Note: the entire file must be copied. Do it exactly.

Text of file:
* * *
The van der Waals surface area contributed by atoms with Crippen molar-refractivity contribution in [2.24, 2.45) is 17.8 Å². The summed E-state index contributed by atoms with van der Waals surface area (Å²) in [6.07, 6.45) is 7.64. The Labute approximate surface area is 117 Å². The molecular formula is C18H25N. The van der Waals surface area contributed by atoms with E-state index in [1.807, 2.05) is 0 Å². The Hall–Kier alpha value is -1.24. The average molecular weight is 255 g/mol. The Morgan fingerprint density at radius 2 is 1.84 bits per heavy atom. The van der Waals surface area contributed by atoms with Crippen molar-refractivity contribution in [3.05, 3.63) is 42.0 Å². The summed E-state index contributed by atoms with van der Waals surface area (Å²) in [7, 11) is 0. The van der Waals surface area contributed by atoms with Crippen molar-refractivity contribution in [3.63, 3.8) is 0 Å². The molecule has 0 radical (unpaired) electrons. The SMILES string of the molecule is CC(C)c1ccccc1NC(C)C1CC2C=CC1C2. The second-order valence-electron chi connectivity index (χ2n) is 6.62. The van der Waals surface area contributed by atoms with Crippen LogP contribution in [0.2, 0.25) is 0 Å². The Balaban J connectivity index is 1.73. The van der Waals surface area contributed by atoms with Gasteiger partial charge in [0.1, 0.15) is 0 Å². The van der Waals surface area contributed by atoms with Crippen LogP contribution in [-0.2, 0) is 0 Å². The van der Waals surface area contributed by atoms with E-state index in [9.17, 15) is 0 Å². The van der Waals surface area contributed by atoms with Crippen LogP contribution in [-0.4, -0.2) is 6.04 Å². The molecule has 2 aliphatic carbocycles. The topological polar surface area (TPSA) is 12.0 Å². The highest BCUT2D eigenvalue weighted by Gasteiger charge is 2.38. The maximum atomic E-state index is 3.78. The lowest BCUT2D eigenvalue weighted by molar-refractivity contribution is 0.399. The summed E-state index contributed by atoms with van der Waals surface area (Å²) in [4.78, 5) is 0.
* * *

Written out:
The van der Waals surface area contributed by atoms with Crippen molar-refractivity contribution in [2.24, 2.45) is 17.8 Å². The summed E-state index contributed by atoms with van der Waals surface area (Å²) in [6.07, 6.45) is 7.64. The Labute approximate surface area is 117 Å². The molecular formula is C18H25N. The van der Waals surface area contributed by atoms with E-state index in [1.807, 2.05) is 0 Å². The Hall–Kier alpha value is -1.24. The average molecular weight is 255 g/mol. The Morgan fingerprint density at radius 2 is 1.84 bits per heavy atom. The van der Waals surface area contributed by atoms with Crippen molar-refractivity contribution in [3.05, 3.63) is 42.0 Å². The summed E-state index contributed by atoms with van der Waals surface area (Å²) in [7, 11) is 0. The van der Waals surface area contributed by atoms with Crippen molar-refractivity contribution in [3.63, 3.8) is 0 Å². The molecule has 0 radical (unpaired) electrons. The SMILES string of the molecule is CC(C)c1ccccc1NC(C)C1CC2C=CC1C2. The second-order valence-electron chi connectivity index (χ2n) is 6.62. The van der Waals surface area contributed by atoms with Crippen LogP contribution in [0.2, 0.25) is 0 Å². The Balaban J connectivity index is 1.73. The van der Waals surface area contributed by atoms with Gasteiger partial charge in [0.1, 0.15) is 0 Å². The van der Waals surface area contributed by atoms with Crippen LogP contribution in [-0.2, 0) is 0 Å². The van der Waals surface area contributed by atoms with E-state index in [9.17, 15) is 0 Å². The van der Waals surface area contributed by atoms with Crippen LogP contribution in [-0.4, -0.2) is 6.04 Å². The molecule has 2 aliphatic carbocycles. The topological polar surface area (TPSA) is 12.0 Å². The highest BCUT2D eigenvalue weighted by Gasteiger charge is 2.38. The maximum atomic E-state index is 3.78. The lowest BCUT2D eigenvalue weighted by molar-refractivity contribution is 0.399. The summed E-state index contributed by atoms with van der Waals surface area (Å²) in [4.78, 5) is 0.